Credit: Michael Brosilow

My maternal grandma was a tough old Jewish lady from an eastern European shtetl, the name of which is incised now on a glass wall at the United States Holocaust Memorial Museum. Of course, she got out during the rule of the czars. I liked her quite a bit. She shared her poker winnings with me when I was little, and we watched The Monkees together every Monday night. But her position on diversity left a lot to be desired. She was particularly, shall we say, unfriendly to the notion of intermarriage. “Go to sleep with a young shiksa,” she warned, “wake up with an old goy.” And: “Marry a shiksa and one morning she’ll wake up and look at you and all she’ll know to say is ‘dirty Jew.'”

The primal, tribal coarseness of this stuff sort of takes your breath away, doesn’t it? I hate to think I let my grandma’s ugly opinions influence me, but then it’s true that I wrecked a couple of very nice relationships with gentile women before marrying in the faith.

All of which is to say that I have no problem identifying with Amir, the central character in Ayad Akhtar‘s Disgraced, now getting its world premiere in a sharp if not yet fully realized production directed by Kimberly Senior for American Theater Company. The strenuously assimilated son of Pakistani Muslim immigrants, Amir is what else but a corporate lawyer (mergers and acquisitions) married to pink-skinned, blond Emily, who makes art for a living but looks like she’d be perfectly at home serving pie at a Grange dinner. They live together in a tastefully bland New York apartment where they entertain their favorite couple, Jewish Isaac and black Jory. “Islam,” Amir tells his guests one evening, “is a backward way of thinking and being,” and the Koran, a “hate-mail letter to humanity”—bigoted, sexist, violent, and, yes, tribal in a coarse, primal way that he rejects.

Still, cut Amir and does he not bleed just like his father and his father’s father before him? Akhtar subjects the poor guy to a Job-like series of personal and professional reversals that test his ability to hold on to his progressive mindset. Question is, will Amir’s cultivated, western persona collapse under the stress?

What makes that question interesting isn’t the danger of collapse itself so much as Amir’s awareness of what lies beneath the identity he’s created—and how the people around him respond to his awareness. He’s been to the world of purdah and jihad and clawed his way out, and now he’s like a recovered alcoholic, trying mightily to maintain. Jory seems to understand to some extent: as a self-made former inhabitant of what she glancingly refers to as the “ghetto,” she may recognize how much energy Amir has to expend just to preserve his adopted self. In any event, she sides with him every so often. But Emily and Isaac are classic enablers. The ways in which they manipulate Amir while excusing themselves is the real disgrace of Disgraced.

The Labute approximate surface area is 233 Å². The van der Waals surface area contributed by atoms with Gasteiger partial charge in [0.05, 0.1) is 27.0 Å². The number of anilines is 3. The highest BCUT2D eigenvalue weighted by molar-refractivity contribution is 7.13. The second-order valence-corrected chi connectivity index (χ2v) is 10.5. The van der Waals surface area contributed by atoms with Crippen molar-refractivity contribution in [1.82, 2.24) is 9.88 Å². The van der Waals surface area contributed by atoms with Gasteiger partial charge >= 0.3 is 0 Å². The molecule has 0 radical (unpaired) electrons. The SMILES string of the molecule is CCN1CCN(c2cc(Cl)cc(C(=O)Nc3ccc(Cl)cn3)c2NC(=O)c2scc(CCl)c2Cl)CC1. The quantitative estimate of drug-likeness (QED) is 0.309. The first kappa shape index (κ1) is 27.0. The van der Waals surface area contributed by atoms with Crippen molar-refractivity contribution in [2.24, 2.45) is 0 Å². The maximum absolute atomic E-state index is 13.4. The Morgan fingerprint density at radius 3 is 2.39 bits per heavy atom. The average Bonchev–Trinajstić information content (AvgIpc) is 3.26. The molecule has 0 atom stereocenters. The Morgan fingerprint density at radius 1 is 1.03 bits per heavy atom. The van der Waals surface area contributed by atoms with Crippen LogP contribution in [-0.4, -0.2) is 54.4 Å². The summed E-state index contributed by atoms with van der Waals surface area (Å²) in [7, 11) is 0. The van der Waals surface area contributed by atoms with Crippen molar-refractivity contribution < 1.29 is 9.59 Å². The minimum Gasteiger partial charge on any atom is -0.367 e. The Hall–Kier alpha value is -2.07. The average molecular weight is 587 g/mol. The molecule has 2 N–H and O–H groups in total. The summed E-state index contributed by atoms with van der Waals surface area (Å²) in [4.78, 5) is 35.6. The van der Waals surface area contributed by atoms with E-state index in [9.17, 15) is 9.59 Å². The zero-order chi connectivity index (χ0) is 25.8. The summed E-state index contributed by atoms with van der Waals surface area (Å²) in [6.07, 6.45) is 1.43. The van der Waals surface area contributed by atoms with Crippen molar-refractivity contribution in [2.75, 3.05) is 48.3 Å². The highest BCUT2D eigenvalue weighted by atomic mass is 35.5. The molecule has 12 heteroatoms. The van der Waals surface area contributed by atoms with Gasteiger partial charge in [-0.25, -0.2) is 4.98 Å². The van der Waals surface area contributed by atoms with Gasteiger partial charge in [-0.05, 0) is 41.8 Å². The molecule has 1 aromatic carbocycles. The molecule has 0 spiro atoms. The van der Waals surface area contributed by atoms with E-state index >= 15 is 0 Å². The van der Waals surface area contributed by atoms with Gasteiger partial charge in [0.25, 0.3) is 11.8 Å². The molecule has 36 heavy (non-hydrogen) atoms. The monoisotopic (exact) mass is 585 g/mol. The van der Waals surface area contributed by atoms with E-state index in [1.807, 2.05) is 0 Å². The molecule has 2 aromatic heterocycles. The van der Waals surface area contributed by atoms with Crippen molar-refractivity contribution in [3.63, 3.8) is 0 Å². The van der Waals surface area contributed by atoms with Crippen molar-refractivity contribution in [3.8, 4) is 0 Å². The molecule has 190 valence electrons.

Or it could be, anyway. At 75 minutes, Disgraced feels stick-figureish at times—sketchy, formulaic, and incomplete. Suggestive rather than declarative, like something that had to be hurried to the stage before it was entirely thought through. I hope that if Akhtar comes back to it he’ll fill out Emily in particular. She gets something of a free pass in her current form, even though she clearly suffers. The extent to which she appropriates and exploits Amir’s exoticism is implied but never really confronted and explored, and the same goes for her slick deployment of western-style moral relativism when the occasion demands. There’s a much more complex Emily yet to be created.

(On the other hand, I’ve been reading Akhtar’s newly published novel, American Dervish, and finding some of the women in it just as fragmentary, so the problem may not be solved by another draft.)

Under the circumstances, it’s no surprise that Lee Stark comes across a little vaguely as Emily. Benim Foster’s Isaac, too, is intriguing but unfocused and ultimately none too believable. Alana Arenas is so often cast as unsophisticated young women that it’s a pleasure to see her as Jory, the tactically subtle New York professional, even though that character’s cryptically drawn, too. Usman Ally’s Amir, however, is vivid. I’ve seen Ally be tense in lots of different contexts, and he seems to be a master of the emotion. Inasmuch as Amir is defined by tension, the role is made for him.